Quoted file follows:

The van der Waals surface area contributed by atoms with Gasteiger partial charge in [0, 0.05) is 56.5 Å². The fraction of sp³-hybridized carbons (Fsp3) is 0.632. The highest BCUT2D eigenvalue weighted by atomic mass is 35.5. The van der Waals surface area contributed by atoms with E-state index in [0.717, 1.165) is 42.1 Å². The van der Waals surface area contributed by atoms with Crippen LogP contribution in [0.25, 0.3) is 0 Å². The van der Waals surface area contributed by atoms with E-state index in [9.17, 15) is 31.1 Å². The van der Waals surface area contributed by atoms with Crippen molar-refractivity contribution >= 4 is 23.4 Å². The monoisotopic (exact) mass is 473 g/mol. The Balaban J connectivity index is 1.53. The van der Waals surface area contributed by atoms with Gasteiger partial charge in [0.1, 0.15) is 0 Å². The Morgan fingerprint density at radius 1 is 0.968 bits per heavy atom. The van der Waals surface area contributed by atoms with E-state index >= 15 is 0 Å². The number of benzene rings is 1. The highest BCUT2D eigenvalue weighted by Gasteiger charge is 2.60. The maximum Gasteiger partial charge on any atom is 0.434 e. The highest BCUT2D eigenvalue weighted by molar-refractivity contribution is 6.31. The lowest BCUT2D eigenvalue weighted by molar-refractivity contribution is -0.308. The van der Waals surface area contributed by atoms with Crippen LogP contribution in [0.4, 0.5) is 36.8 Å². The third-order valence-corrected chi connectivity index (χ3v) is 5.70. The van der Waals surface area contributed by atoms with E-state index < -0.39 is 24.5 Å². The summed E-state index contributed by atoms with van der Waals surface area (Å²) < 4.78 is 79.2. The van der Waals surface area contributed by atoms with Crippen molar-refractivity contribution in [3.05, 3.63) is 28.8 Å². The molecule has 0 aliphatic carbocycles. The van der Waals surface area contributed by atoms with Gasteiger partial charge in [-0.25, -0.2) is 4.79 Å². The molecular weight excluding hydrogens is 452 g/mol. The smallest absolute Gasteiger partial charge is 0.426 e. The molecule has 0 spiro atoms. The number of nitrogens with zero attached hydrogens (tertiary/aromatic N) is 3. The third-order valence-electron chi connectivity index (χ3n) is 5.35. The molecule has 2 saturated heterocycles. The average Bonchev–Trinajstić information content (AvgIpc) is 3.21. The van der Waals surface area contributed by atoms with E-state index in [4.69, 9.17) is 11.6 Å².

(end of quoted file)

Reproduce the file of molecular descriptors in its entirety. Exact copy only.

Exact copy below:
The van der Waals surface area contributed by atoms with Gasteiger partial charge in [0, 0.05) is 56.5 Å². The fraction of sp³-hybridized carbons (Fsp3) is 0.632. The highest BCUT2D eigenvalue weighted by atomic mass is 35.5. The van der Waals surface area contributed by atoms with E-state index in [0.717, 1.165) is 42.1 Å². The van der Waals surface area contributed by atoms with Crippen LogP contribution in [0.25, 0.3) is 0 Å². The van der Waals surface area contributed by atoms with E-state index in [9.17, 15) is 31.1 Å². The van der Waals surface area contributed by atoms with Crippen molar-refractivity contribution >= 4 is 23.4 Å². The monoisotopic (exact) mass is 473 g/mol. The Balaban J connectivity index is 1.53. The van der Waals surface area contributed by atoms with Gasteiger partial charge in [0.1, 0.15) is 0 Å². The Morgan fingerprint density at radius 1 is 0.968 bits per heavy atom. The van der Waals surface area contributed by atoms with E-state index >= 15 is 0 Å². The number of benzene rings is 1. The highest BCUT2D eigenvalue weighted by Gasteiger charge is 2.60. The maximum Gasteiger partial charge on any atom is 0.434 e. The highest BCUT2D eigenvalue weighted by molar-refractivity contribution is 6.31. The lowest BCUT2D eigenvalue weighted by molar-refractivity contribution is -0.308. The van der Waals surface area contributed by atoms with Crippen LogP contribution in [0.4, 0.5) is 36.8 Å². The third-order valence-corrected chi connectivity index (χ3v) is 5.70. The van der Waals surface area contributed by atoms with E-state index < -0.39 is 24.5 Å². The summed E-state index contributed by atoms with van der Waals surface area (Å²) < 4.78 is 79.2. The van der Waals surface area contributed by atoms with Crippen molar-refractivity contribution in [3.05, 3.63) is 28.8 Å². The molecule has 0 aliphatic carbocycles. The van der Waals surface area contributed by atoms with Gasteiger partial charge in [-0.25, -0.2) is 4.79 Å². The molecular weight excluding hydrogens is 452 g/mol. The smallest absolute Gasteiger partial charge is 0.426 e. The molecule has 0 spiro atoms. The number of nitrogens with zero attached hydrogens (tertiary/aromatic N) is 3. The third-order valence-electron chi connectivity index (χ3n) is 5.35. The molecule has 2 saturated heterocycles. The average Bonchev–Trinajstić information content (AvgIpc) is 3.21. The van der Waals surface area contributed by atoms with E-state index in [4.69, 9.17) is 11.6 Å².